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Men in African Film and Fiction
preview of book Men in African Film and Fiction
text of book Men in African Film and Fiction

Men in African Film and Fiction

Editor: Lahoucine Ouzgane
Publisher: Boydell & Brewer
Publication Date: 2011
Category: General
Grades: Recommended
Number of Pages: 194
Appropriate for: Upper-division undergraduates through faculty
Choice rating: 
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About this title

Through their analysis of the depictions in film and literature of masculinities in colonial, independent and post-independent Africa, the contributors open some key African texts to a more obviously politicized set of meanings.

Collectively, the essays provide space for rethinking current theory on gender and masculinity:
- how only some of the most popular theories in masculinity studies in the West hold true in African contexts;
- how Western masculinities react with indigenous masculinities on the continent;
- how masculinity and femininity in Africa seem to reside more on a continuum of cultural practices than on absolutely opposite planes;
- and how generation often functions as a more potent metaphor than gender.

About editor
Lahoucine Ouzgane

Lahoucine Ouzgane is Associate Professor of English & Film Studies, University of Alberta, Canada.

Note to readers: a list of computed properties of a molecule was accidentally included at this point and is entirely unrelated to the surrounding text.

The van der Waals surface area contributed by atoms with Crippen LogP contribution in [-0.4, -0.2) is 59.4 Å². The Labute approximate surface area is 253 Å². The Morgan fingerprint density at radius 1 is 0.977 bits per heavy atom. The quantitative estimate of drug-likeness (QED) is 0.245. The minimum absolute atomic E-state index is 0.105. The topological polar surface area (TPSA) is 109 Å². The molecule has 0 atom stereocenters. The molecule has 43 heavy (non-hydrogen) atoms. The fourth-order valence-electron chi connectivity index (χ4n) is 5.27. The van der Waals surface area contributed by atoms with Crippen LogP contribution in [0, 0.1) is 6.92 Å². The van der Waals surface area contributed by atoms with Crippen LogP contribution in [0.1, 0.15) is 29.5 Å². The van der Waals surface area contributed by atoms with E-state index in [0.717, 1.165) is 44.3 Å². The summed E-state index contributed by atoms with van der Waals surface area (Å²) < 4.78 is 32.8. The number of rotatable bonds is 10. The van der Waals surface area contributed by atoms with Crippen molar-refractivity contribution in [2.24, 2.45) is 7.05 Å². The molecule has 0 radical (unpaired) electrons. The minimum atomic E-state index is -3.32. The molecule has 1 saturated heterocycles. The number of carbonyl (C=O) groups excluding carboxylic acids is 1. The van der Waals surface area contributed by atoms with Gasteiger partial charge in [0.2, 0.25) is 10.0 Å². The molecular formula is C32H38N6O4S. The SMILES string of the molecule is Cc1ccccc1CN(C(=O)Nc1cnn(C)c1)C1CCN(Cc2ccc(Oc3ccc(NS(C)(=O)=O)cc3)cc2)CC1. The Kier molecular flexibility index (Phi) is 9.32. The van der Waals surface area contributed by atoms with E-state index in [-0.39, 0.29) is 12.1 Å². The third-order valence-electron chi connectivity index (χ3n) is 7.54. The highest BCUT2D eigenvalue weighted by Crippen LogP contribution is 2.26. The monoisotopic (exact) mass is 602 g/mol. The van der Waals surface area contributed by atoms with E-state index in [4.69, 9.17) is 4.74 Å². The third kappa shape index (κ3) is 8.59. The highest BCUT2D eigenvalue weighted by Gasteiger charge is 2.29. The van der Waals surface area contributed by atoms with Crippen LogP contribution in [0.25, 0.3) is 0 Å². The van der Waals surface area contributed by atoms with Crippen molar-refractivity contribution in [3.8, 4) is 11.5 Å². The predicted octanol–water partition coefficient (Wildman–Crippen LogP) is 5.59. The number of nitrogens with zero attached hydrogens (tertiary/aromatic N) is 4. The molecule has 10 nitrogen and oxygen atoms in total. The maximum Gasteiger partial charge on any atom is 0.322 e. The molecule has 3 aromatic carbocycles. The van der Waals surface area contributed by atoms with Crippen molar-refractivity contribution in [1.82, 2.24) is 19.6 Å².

Reviews

Men and masculinities in African film & fiction, ed. by Lahoucine Ouzgane. James Currey, 2011. 180p bibl index; ISBN 9781847015211. Reviewed in 2011aug CHOICE.

This provocative volume opens with a look at the common use of impotence as metaphor, focusing on two Cameroonian films--Jean Pierre Bekolo's Quartier Mozart and Jean-Marie Téno's Clando--and ends with an overview of African artists' depictions of gays and lesbians. The essays in between touch on precolonial, colonial, and postcolonial periods, revealing the geographic and cultural breadth of the continent. For example, Tom Odhiambo critiques male sexual anxieties in postcolonial Kenyan popular literature; Patricia Alden looks at a changing male consciousness in the works of Zimbabwean writers such as Charles Mungoshi and Stanley Nyamfukudza; and Tarshia Stanley discusses the men depicted in Ousmane Sembene's great feminist films Faat Kiné and Moolaadé. Other essays consider the insecure men portrayed in the North African works of Nawal El Saadawi and Tahar Ben Jelloun and, from South Africa, Afrikaaner masculinity in Mark Behr's The Smell of Apples. This collection complements African Masculinities (CH, Dec'05, 43-2512), which Ouzgane (Univ. of Alberta) coedited with Robert Morrell.

Summing Up: Recommended. Upper-division undergraduates through faculty. -- C. Pike, University of Minnesota

Copyright 2013 American Library Association


 
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